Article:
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Finances a concern at Black Diamond-Turner Valley open house

Amalgamation public sessions held last week
Diamond Valley Amalgamation 0003
Black Diamond and Turner Valley continued its public input concerning amalgamation with open houses on March 30 and April 1.

Finances and services were two concerns raised by Turner Valley and Black Diamond residents about the proposed merger of the two communities at a pair of online open houses last week.  

“Lots of questions about finance,” Turner Valley Mayor Barry Crane said after the April 1 meeting. “They (the questions) are going to be coming forward to the finance committee for investigation and recommendations.  

“That’s the one thing we want to make clear. Financial information is not an easy yes or no. We need to do the homework. We need to do the analysis and we have to let the finance committee do that work and bring it back to the proper channels.”  

Crane said the main reason for the open house sessions on March 30 and April 1, which were attended by approximately 60 people each, was concern about misinformation.  

“Council really looked at the possibility of misinformation to be spread by social media and how we curb that is by directing everybody back to the Towns’ websites -  we will post all of the Q&As and we will post all the factual information relevant to what the public needs to know and all the information we can relay as fact,” Crane said.  

He added information posted on the website will not be rumour, conjecture and “definitely not rhetoric through social media.” 

He said some of the positive aspects for amalgamation are one council-one voice, economic development and activity through the inter-economic development committee, reduction of duplication of staff and others.  

He said the Towns are already combining services, most notably the sharing of water and sewer through the Sheep River Regional Utility Corporation and West End Regional Services Commission.  

“We have a lot of intermunicipal collaboration going on right now and over the past 30 years,” he said.  

Black Diamond Mayor Ruth Goodwin said at the April 1 meeting the towns are presently working together on economic development issues.  

“We believe in that to the extent we have formed an intermunicipal and growth development committee,” Goodwin said. “They are hard at work to ensure that our municipalities align with our business mindset. 

“(We are) also moving forward making sure our bylaws align to make development and business much more attractive within our two municipalities which will become one.” 

One question at the open house was whether Family and Community Support Services would be compromised if the amalgamation proceeded, adding the services are much in demand especially during the pandemic.  

“FCSS between the two communities work very closely together and have for a long time,” said Black Diamond CAO Sharlene Brown. “We continue to find ways where we serve residents based on their needs.  

“I don’t anticipate this will change and it (FCSS) may be enhanced based on the skillset around the table.”  

Concerns about skyrocketing RCMP costs were also addressed, as both Turner Valley and Black Diamond will face increasing policing costs after some of the expenses have been passed on to municipalities.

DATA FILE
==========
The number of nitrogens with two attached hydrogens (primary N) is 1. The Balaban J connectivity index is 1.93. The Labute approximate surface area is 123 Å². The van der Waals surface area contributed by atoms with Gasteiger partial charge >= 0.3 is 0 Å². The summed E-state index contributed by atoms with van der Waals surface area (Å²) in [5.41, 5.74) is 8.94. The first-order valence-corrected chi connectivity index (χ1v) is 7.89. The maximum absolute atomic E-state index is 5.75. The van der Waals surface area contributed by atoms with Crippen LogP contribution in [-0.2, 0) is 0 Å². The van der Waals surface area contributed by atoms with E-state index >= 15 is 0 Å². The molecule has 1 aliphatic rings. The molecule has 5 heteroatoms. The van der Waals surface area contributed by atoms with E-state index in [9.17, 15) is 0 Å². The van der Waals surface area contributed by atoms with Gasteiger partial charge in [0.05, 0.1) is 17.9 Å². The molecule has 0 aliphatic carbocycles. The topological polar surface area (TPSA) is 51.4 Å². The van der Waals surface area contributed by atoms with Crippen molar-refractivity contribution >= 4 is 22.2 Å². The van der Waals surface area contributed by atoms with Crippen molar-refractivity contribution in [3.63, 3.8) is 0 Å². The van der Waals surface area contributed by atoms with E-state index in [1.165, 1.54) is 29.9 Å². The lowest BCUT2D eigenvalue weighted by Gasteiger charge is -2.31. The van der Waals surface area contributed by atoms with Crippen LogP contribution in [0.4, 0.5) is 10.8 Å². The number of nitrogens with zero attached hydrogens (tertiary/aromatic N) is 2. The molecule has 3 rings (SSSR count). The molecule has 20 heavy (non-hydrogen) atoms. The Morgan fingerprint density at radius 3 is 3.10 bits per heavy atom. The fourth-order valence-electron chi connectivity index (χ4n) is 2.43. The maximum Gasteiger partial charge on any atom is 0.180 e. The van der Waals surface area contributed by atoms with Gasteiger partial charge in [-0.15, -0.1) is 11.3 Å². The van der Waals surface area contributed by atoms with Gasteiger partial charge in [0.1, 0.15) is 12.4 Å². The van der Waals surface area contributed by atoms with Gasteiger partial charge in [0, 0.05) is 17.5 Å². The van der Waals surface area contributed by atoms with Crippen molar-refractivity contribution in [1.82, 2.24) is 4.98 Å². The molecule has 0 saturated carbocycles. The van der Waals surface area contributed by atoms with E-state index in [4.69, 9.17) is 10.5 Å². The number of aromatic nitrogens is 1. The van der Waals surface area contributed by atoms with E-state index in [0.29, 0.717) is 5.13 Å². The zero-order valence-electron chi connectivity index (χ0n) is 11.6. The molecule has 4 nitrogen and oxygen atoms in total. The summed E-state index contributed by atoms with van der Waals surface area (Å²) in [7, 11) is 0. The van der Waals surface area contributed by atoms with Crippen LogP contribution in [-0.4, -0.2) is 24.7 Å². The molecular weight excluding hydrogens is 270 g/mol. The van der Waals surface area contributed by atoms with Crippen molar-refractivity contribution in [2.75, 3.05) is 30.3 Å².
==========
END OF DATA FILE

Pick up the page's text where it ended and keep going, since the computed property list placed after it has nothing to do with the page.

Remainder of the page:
Brown said prior to 2020, municipalities under the population of 5,000 people did not have to contribute to RCMP costs.  

She said in 2020 Black Diamond’s RCMP invoice was $53,000; in 2021 it is projected at $80,500 in 2022, $107,000 and the community is looking at nearly $161,000 for 2023 and 2024.  

Brown said while she could not give specific figures concerning Turner Valley, she speculated it would be similar costs.  

Brown said there is an approximately $200,000 policing assistance grant once a community reaches 5,000 people – a number that would be reached if amalgamation proceeds. (Turner Valley had a population of 2,748 people according to 2020 provincial statistics, while Black Diamond was at 2,816).  

A per capita grant of around $8 per person is also available for policing once a municipality reaches 5,000.  

Mayor Goodwin stressed there would be no compromise of emergency services if amalgamation proceeds.  

The public engagement will continue until June. No date for the next open house has been set.  

Once the information is gathered, it will be up to the respective councillors to decide whether to proceed with the amalgamation process.  

“There will be no plebiscite through this process,” Crane said. “Council through the MGA (municipal government act) has given three different criteria for how to engage the public.” 

Those criteria were set by the JFAC, which is the Joint Friendship Agreement Committee, which consists of all 14 town councillors from the respective communities.  

“They debated whether plebiscite or information through public engagement was the proper way to go. It was decided that public engagement through open houses and factual release of information was the way to go,” Crane said,

The councillors will decide in September whether to submit an application to the municipal affairs minister for amalgamation. That date is approximately one month prior to the 2021 municipal elections.

There has been one plebiscite held previously regarding amalgamation. That was in 2007 when Turner Valley and Black Diamond residents voted against the amalgamation. (A plebiscite in 2011 was to determine the location of the Sheep River library, now located in Turner Valley.) 

Maven Strategy is assisting the communities in the amalgamation process.


Bruce Campbell

About the Author: Bruce Campbell

Bruce Campbell is the editor for and the Western Wheel newspaper. He is a graduate of Mount Royal College journalism program, 1991. For story tips contact
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